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INSULATION


Closing the gap on acoustic performance


Joe Cilia from finishes and interiors trade body FIS looks at how a new initiative helps improve the quality of interior acoustics through specifying and installing products based on proven and verified test data


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t is in all our interests to expect and achieve better performing buildings. We only have to look at the car industry and the knock-on effect of the Volkswagen ‘Dieselgate’ emissions scandal as an example of what can go wrong. The issue uncovered a gap between cars’ actual performance and what was promised by the manufacturer. In the construction industry, the performance gap between design and built performance is well documented, and while much of the focus has been around thermal performance, there is also the growing issue of acoustic performance. Achieving acoustic comfort should not have to be a trade-off between clean aesthetics and acoustic performance, which is why it’s important to consider the acoustic needs of the interior space early in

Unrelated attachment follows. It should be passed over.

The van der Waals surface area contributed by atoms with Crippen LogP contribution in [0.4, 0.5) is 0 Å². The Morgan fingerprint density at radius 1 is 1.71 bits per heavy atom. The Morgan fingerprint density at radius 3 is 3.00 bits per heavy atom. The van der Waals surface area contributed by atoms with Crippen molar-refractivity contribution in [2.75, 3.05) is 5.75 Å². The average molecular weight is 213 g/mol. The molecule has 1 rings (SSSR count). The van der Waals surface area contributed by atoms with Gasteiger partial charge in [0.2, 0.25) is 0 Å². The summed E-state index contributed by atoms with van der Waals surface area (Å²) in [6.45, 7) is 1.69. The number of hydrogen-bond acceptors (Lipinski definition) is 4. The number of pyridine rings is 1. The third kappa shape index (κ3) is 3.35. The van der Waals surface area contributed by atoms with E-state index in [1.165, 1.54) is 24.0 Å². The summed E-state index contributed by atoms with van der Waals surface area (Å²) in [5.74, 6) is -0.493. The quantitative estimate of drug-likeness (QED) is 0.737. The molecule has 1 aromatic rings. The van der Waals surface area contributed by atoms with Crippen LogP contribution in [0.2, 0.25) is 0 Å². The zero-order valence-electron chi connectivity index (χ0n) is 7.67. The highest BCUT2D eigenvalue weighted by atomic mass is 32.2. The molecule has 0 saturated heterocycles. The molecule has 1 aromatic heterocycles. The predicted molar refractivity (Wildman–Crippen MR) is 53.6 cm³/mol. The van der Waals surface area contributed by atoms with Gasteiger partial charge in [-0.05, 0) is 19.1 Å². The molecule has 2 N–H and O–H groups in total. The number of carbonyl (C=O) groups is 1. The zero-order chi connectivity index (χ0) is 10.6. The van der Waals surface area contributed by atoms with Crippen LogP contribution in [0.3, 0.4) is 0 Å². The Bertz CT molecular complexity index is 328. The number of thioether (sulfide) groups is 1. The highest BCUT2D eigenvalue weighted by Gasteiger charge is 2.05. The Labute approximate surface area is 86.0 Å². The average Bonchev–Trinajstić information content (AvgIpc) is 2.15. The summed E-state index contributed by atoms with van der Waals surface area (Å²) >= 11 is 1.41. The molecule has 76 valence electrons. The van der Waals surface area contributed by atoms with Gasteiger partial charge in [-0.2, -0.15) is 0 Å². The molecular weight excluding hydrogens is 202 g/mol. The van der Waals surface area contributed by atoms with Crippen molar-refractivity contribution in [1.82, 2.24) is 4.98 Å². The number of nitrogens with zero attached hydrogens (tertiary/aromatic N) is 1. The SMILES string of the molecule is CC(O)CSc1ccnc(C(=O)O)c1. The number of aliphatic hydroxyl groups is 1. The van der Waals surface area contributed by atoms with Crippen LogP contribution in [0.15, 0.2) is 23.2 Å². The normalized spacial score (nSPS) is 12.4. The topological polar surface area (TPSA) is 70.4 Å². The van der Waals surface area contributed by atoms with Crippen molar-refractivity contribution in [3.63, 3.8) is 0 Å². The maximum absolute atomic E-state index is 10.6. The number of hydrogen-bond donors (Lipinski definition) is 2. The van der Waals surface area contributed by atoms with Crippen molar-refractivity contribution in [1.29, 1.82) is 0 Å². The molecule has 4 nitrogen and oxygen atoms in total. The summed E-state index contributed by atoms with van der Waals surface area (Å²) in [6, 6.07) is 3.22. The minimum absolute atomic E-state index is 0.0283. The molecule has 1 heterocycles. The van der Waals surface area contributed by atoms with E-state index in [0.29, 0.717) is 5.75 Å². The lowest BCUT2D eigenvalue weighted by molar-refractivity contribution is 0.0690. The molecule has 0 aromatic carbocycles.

ADF NOVEMBER 2020


the design process. Sound can be controlled either through absorption, which deals with reverberation within the space and makes it a better place to work in, or through insulation, which deals with the control of sound from one space to another. The transmission of sound through walls or floors is one of the most common sources of noise disturbance. Poor sound insulation (also referred to as attenuation) between adjacent rooms will result in disturbance and a loss of privacy. Partitions and cavity barriers are generally the options used for sound insulation and provide privacy or a division from a noisy and potentially disturbing activity. The only way a specifier can evaluate and compare the performance of the two options is by looking at the data provided to them. They


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